Friday, June 3, 2011

T-Wolves 2012 (pre-draft edition)

Update 6/7: This idea may be starting to gain some steam as a number of sources are now reporting talk of a deal with the Raptors that would include the #2 pick and Flynn for DeMar DeRozen and their #5 selection.  DeRozen would provide more size and defense at the SG spot than Ellis, and getting back the #5 pick would allow us to select either Enes Kanter or Jonas Valanciunas as a potential upgrade at center.  While not as explosive or unique a player as Ellis, DeRozen is under team control through 2013/2014 at a very reasonable price, which would upgrade the talent level at SG while maintaining most of our current salary cap flexibility.  Because of that, however, I have my doubts that the Raptors would consider this trade.  It is possible, however, as Flynn is almost a Toronto native (born and raised in Niagra Falls, NY) and the Raptors have been linked to him in trade rumors since the Rubio signing. 

After a longer than planned hiatus from blogging, I think it is only appropriate to get back on the horse with another analysis of our hometown NBA team.  For those of you who are not familiar, that would be the Timberwolves.  When I decided to kick this blog off with a season preview of the 2010 Wolves, I got more comments on that one posting than all the others combined.  The comments were mostly from readers who couldn’t figure out why I would waste my time blogging about the Wolves, but confused feedback is better than none at all.  In any case, why mess with a winning formula?

While winning 32 games in two years should be enough to push a team to the back of the line for blogging priority, recent events have managed to keep them relevant for now.  Even after finishing with the worst record in basketball this year, the Wolves managed to keep their perfect record in the NBA draft lottery.  That record is, of course, having never improved their draft position in the history of the lottery format.  The optimistic view in this case is that it could have been much worse.  In what is considered to be (and certainly isn’t) a two player draft, the Wolves managed to avoid getting “Laetnered” by falling to #3.    Combined with a second 1st rounder (#20 via the Al Jefferson trade) and the recent signing of Spanish enigma Ricky Rubio, this creates some interesting possibilities for the upcoming season and beyond.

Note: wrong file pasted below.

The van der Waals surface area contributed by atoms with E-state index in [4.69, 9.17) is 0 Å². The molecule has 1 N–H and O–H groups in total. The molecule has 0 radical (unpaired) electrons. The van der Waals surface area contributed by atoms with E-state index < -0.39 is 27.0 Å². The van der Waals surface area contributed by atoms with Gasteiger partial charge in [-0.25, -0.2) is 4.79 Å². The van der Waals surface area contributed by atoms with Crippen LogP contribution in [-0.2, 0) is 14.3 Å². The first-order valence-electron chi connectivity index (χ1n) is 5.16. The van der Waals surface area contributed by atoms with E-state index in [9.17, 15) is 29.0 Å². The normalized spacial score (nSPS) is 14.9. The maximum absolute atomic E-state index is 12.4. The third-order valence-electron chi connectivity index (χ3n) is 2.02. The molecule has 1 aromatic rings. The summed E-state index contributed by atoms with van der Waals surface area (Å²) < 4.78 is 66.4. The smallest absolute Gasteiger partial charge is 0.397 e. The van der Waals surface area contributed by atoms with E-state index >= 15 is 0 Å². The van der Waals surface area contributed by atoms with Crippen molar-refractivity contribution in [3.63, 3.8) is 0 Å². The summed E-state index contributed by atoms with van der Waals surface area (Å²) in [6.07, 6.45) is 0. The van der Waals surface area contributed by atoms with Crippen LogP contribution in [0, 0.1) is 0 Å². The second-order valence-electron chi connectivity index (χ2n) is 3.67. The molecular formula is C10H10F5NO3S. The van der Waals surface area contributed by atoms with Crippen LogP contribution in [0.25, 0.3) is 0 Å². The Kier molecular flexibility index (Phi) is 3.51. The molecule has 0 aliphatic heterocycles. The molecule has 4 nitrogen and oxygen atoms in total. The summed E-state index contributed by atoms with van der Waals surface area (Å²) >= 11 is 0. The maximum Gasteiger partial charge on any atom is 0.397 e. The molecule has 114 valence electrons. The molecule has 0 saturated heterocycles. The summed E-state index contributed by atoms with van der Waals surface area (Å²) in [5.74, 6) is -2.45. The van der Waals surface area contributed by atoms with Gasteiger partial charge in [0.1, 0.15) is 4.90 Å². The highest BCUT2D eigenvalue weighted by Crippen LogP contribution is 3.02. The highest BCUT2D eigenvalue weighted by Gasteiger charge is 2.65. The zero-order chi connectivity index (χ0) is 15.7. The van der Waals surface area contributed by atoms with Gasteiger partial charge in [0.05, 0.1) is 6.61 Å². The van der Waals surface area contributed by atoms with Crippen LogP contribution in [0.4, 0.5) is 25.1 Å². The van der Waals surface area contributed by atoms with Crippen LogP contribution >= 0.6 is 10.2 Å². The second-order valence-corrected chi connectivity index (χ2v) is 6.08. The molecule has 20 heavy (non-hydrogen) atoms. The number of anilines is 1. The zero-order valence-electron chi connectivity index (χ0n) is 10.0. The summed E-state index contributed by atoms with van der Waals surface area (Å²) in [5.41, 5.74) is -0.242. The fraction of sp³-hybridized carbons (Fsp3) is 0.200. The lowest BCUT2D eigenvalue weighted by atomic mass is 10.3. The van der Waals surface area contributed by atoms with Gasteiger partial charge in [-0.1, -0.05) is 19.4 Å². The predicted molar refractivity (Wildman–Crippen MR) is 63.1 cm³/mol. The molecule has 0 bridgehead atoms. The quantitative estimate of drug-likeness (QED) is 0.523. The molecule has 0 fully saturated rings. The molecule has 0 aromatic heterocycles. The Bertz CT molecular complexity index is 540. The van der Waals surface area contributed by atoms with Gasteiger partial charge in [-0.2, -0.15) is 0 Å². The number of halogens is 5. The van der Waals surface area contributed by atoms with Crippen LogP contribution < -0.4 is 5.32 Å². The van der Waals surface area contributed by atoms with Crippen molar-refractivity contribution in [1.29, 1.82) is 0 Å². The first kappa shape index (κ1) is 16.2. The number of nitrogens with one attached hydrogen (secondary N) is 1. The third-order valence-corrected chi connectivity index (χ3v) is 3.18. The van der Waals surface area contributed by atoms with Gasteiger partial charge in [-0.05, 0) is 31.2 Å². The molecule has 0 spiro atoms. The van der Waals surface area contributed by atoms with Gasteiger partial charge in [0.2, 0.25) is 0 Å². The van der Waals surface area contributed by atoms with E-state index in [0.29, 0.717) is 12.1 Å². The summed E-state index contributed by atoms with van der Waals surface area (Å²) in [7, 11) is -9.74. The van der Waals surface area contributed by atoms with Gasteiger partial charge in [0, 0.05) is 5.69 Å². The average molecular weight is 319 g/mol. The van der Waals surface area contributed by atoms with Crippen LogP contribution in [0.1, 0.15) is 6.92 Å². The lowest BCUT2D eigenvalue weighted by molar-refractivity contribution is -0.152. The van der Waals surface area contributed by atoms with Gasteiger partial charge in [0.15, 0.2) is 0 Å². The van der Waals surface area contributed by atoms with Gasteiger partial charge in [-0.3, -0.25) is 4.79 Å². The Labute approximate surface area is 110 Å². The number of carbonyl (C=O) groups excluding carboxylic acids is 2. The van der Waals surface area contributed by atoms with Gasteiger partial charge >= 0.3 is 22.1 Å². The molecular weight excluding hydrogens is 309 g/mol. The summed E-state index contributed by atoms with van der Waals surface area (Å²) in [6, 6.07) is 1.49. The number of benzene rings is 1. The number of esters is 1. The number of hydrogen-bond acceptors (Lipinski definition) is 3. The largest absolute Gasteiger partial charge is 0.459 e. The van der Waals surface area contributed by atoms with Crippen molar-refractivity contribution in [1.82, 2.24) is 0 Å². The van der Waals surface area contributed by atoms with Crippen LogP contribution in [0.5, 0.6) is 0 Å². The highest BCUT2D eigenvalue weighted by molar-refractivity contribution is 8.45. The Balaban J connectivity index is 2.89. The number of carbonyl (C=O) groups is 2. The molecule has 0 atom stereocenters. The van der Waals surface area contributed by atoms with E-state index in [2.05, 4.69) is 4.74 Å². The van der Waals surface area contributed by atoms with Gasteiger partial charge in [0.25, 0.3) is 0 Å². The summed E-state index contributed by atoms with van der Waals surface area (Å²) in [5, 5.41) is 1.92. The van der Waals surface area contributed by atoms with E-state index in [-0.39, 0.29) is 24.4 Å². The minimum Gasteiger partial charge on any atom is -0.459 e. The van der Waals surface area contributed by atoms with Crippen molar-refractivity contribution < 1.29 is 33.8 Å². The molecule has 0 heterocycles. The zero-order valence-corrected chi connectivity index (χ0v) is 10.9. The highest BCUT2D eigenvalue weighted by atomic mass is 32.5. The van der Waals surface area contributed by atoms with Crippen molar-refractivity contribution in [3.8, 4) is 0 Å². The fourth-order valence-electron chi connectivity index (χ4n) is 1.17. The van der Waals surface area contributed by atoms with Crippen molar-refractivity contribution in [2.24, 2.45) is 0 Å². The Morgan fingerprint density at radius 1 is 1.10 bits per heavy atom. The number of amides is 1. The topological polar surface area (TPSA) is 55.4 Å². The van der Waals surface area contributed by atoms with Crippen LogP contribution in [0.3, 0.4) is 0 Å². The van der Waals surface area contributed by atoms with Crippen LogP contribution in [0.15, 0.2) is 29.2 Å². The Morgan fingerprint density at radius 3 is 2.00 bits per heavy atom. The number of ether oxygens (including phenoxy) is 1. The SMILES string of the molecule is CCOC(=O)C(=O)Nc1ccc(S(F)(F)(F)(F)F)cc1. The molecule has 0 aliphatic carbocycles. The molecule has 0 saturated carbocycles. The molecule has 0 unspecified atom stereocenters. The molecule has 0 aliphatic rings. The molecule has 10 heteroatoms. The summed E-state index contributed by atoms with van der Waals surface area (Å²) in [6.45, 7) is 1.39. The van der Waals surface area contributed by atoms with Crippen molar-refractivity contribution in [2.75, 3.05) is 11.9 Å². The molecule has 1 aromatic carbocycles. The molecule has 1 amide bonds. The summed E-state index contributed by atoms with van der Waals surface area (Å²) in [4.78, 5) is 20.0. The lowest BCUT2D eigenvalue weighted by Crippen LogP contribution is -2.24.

Scenario #1: Stick at #2 and select Derrick Williams.
By selecting Williams, David Kahn takes the consensus best player available on the board and gets a young, intriguing prospect with a ton of upside.  This would allow us to trade a completely redundant talent in Michael Beasley for either a solid shooting guard or a 2012 1st rounder.  After our second first round selection and the inevitable departure of Jonny Flynn, our starting lineup would look like this:
K-Love          Darko          Williams
Rubio     Wes Johnson

Bench:  Webster, Ridnour, Randolph, Tolliver, Pekovic, Ellington, 3rd (veteran) PG, and the #20 draft pick (Chris Singleton, Florida State?)

Why this just might work: 
If Love is going to be the cornerstone of the franchise, the Wolves are going to have to sign him to a near max extension soon.  By drafting Williams and trading Beasley (who should have some legitimate value), we get a younger, less expensive version of the same player, and avoid the temptation to sign both Love and B-easy to big deals in consecutive years.  By rolling with Rubio, we can take advantage of a pass-first point guard that should make his teammates better, especially a very talented Wes Johnson.  If Darko, after posting career numbers last year, can become a more consistent presence inside, this team might start to win a few games next year. Though I am still a Jonny Flynn fan, I’m not sure what he would fetch in a trade at this point.